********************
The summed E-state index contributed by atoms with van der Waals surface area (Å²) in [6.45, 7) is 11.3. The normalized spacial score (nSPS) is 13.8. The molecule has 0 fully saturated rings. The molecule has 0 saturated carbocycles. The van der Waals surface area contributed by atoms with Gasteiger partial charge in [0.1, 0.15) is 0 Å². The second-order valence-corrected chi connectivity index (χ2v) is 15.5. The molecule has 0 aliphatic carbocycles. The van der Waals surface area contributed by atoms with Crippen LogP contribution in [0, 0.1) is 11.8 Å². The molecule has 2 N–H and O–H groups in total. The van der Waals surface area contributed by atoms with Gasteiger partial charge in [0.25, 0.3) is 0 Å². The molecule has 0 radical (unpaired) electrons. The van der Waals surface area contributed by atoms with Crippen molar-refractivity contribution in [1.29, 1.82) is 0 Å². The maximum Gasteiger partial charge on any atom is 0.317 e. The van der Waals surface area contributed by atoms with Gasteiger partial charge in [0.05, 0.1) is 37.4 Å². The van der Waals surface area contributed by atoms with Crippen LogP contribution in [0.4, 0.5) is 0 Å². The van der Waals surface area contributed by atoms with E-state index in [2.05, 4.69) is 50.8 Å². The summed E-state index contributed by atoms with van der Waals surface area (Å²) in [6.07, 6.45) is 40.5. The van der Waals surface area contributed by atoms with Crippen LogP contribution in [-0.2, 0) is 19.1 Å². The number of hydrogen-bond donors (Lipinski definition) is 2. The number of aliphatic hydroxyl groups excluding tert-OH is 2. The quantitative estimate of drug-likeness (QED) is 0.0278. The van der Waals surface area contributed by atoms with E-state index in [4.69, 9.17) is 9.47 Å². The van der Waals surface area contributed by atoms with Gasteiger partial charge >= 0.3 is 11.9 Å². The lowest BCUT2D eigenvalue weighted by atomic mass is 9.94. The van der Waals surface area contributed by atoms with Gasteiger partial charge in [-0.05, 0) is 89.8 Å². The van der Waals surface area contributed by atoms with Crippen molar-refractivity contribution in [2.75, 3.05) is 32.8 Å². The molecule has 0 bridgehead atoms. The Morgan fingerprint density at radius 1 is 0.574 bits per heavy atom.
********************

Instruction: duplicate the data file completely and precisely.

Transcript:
The summed E-state index contributed by atoms with van der Waals surface area (Å²) in [6.45, 7) is 11.3. The normalized spacial score (nSPS) is 13.8. The molecule has 0 fully saturated rings. The molecule has 0 saturated carbocycles. The van der Waals surface area contributed by atoms with Gasteiger partial charge in [0.1, 0.15) is 0 Å². The second-order valence-corrected chi connectivity index (χ2v) is 15.5. The molecule has 0 aliphatic carbocycles. The van der Waals surface area contributed by atoms with Crippen LogP contribution in [0, 0.1) is 11.8 Å². The molecule has 2 N–H and O–H groups in total. The van der Waals surface area contributed by atoms with Gasteiger partial charge in [0.25, 0.3) is 0 Å². The molecule has 0 radical (unpaired) electrons. The van der Waals surface area contributed by atoms with Crippen molar-refractivity contribution in [1.29, 1.82) is 0 Å². The maximum Gasteiger partial charge on any atom is 0.317 e. The van der Waals surface area contributed by atoms with Gasteiger partial charge in [0.05, 0.1) is 37.4 Å². The van der Waals surface area contributed by atoms with Crippen LogP contribution in [0.4, 0.5) is 0 Å². The van der Waals surface area contributed by atoms with E-state index in [2.05, 4.69) is 50.8 Å². The summed E-state index contributed by atoms with van der Waals surface area (Å²) in [6.07, 6.45) is 40.5. The van der Waals surface area contributed by atoms with Crippen LogP contribution in [-0.2, 0) is 19.1 Å². The number of hydrogen-bond donors (Lipinski definition) is 2. The number of aliphatic hydroxyl groups excluding tert-OH is 2. The quantitative estimate of drug-likeness (QED) is 0.0278. The van der Waals surface area contributed by atoms with E-state index in [4.69, 9.17) is 9.47 Å². The van der Waals surface area contributed by atoms with Gasteiger partial charge >= 0.3 is 11.9 Å². The lowest BCUT2D eigenvalue weighted by atomic mass is 9.94. The van der Waals surface area contributed by atoms with Gasteiger partial charge in [-0.05, 0) is 89.8 Å². The van der Waals surface area contributed by atoms with Crippen molar-refractivity contribution in [2.75, 3.05) is 32.8 Å². The molecule has 0 bridgehead atoms. The Morgan fingerprint density at radius 1 is 0.574 bits per heavy atom.